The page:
President Donald Trump’s decision to forgo a visit to London to open a new US embassy kindled doubts about his justification for staying away — even from his own nation’s diplomats.
Trump asserted on Twitter that he “canceled” his trip to the UK next month because he didn’t like the deal under which the embassy was moved. He blamed President Barack Obama’s administration for selling the old site for “peanuts” and building the new embassy in an “off location.” In short, the real estate mogul pegged it as a lousy deal.
Yet the US embassy in London joined British officials in rebutting his claims. The old building had “aged beyond its ability” to be improved to meet security and safety standards without a major infrastructure investment, the embassy said in a statement. Teams surveyed more than 50 sites before settling on the area of Vauxhall, south of the river Thames, for the new location, according to the statement.
Prime Minister Theresa May’s office took issue with Trump’s unflattering portrait of the new site as an “off location.” “Vauxhall is a vibrant and important part of London and ho-me to many businesses,” May’s spokesman Max Blain told reporters. May’s former chief of staff Nick Timothy suggested the president should try visiting a famous place in the area.
Relations between the US and its closest ally have been tested repeatedly since Trump took office almost a year ago. An invitation from May for Trump to visit Queen Elizabeth II has encountered growing opposition, fueled in part by the president’s Twitter criticism of London Mayor Sadiq Khan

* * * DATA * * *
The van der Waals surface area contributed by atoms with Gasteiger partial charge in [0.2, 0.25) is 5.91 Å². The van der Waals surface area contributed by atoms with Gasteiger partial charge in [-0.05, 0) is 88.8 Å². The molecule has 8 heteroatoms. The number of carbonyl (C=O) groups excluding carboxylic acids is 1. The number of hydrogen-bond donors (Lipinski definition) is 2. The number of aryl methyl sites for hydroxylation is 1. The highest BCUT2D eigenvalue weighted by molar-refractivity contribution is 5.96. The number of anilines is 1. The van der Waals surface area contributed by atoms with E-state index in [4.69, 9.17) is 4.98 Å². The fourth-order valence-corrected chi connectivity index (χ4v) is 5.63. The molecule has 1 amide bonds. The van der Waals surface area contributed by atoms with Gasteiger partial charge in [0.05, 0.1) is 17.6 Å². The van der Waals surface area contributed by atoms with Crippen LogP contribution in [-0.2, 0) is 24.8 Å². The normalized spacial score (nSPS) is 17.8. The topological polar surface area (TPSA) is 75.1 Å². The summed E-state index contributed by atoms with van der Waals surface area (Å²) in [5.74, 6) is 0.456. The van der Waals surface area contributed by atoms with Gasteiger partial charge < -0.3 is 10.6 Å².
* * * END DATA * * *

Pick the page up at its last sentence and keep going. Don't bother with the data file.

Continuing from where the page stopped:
and his retweets of propag-anda from a far-right British anti-Muslim group.
Londoners “have made it clear that Donald Trump is not welcome here,” Khan said. “His visit next month would without doubt have been met by mass peaceful protests.” Still, British officials said their government had been working on the basis that Trump would arrive in late February, though no firm date had been set.
The president, however, had become fed up with all the criticism and considered it an affront not only to his administration, but to his country, a White House official said.
The official, who asked for anonymity to discuss a sensitive diplomatic matter, said Trump’s decision reflected his belief that there was nothing to gain by going to Britain now.